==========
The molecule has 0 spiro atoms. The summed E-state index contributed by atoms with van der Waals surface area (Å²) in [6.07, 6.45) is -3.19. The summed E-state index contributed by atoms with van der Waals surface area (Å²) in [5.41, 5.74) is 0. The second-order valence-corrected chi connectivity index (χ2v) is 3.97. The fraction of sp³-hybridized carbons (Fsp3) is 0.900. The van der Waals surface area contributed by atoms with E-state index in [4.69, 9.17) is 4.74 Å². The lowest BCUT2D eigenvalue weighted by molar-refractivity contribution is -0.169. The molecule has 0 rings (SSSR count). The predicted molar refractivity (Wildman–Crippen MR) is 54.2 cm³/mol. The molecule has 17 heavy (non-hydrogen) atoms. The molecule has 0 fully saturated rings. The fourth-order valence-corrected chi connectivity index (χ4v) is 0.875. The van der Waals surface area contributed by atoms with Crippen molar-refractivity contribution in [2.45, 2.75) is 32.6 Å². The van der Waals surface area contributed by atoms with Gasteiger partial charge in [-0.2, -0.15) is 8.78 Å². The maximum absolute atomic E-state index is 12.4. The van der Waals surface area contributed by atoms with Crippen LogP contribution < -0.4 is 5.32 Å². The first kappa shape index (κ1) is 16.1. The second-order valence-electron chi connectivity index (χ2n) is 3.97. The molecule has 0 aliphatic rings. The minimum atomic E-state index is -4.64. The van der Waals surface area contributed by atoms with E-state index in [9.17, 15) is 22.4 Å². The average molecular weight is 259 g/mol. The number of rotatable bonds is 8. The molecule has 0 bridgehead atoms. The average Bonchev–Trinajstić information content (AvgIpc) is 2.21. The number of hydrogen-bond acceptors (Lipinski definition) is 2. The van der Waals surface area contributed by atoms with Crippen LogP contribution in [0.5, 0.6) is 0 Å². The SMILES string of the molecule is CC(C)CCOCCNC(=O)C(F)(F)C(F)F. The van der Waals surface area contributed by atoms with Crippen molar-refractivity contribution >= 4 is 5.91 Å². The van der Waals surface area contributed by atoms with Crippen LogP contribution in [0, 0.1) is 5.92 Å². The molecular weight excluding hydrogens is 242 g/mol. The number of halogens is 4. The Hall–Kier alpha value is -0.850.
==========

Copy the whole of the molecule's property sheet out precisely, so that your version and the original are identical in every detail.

The molecule has 0 spiro atoms. The summed E-state index contributed by atoms with van der Waals surface area (Å²) in [6.07, 6.45) is -3.19. The summed E-state index contributed by atoms with van der Waals surface area (Å²) in [5.41, 5.74) is 0. The second-order valence-corrected chi connectivity index (χ2v) is 3.97. The fraction of sp³-hybridized carbons (Fsp3) is 0.900. The van der Waals surface area contributed by atoms with E-state index in [4.69, 9.17) is 4.74 Å². The lowest BCUT2D eigenvalue weighted by molar-refractivity contribution is -0.169. The molecule has 0 rings (SSSR count). The predicted molar refractivity (Wildman–Crippen MR) is 54.2 cm³/mol. The molecule has 17 heavy (non-hydrogen) atoms. The molecule has 0 fully saturated rings. The fourth-order valence-corrected chi connectivity index (χ4v) is 0.875. The van der Waals surface area contributed by atoms with Crippen molar-refractivity contribution in [2.45, 2.75) is 32.6 Å². The van der Waals surface area contributed by atoms with Gasteiger partial charge in [-0.2, -0.15) is 8.78 Å². The maximum absolute atomic E-state index is 12.4. The van der Waals surface area contributed by atoms with Crippen LogP contribution < -0.4 is 5.32 Å². The first kappa shape index (κ1) is 16.1. The second-order valence-electron chi connectivity index (χ2n) is 3.97. The molecule has 0 aliphatic rings. The minimum atomic E-state index is -4.64. The van der Waals surface area contributed by atoms with E-state index in [9.17, 15) is 22.4 Å². The average molecular weight is 259 g/mol. The number of rotatable bonds is 8. The molecule has 0 bridgehead atoms. The average Bonchev–Trinajstić information content (AvgIpc) is 2.21. The number of hydrogen-bond acceptors (Lipinski definition) is 2. The van der Waals surface area contributed by atoms with Crippen LogP contribution in [0.5, 0.6) is 0 Å². The SMILES string of the molecule is CC(C)CCOCCNC(=O)C(F)(F)C(F)F. The van der Waals surface area contributed by atoms with Crippen molar-refractivity contribution >= 4 is 5.91 Å². The van der Waals surface area contributed by atoms with Crippen LogP contribution in [0, 0.1) is 5.92 Å². The molecular weight excluding hydrogens is 242 g/mol. The number of halogens is 4. The Hall–Kier alpha value is -0.850.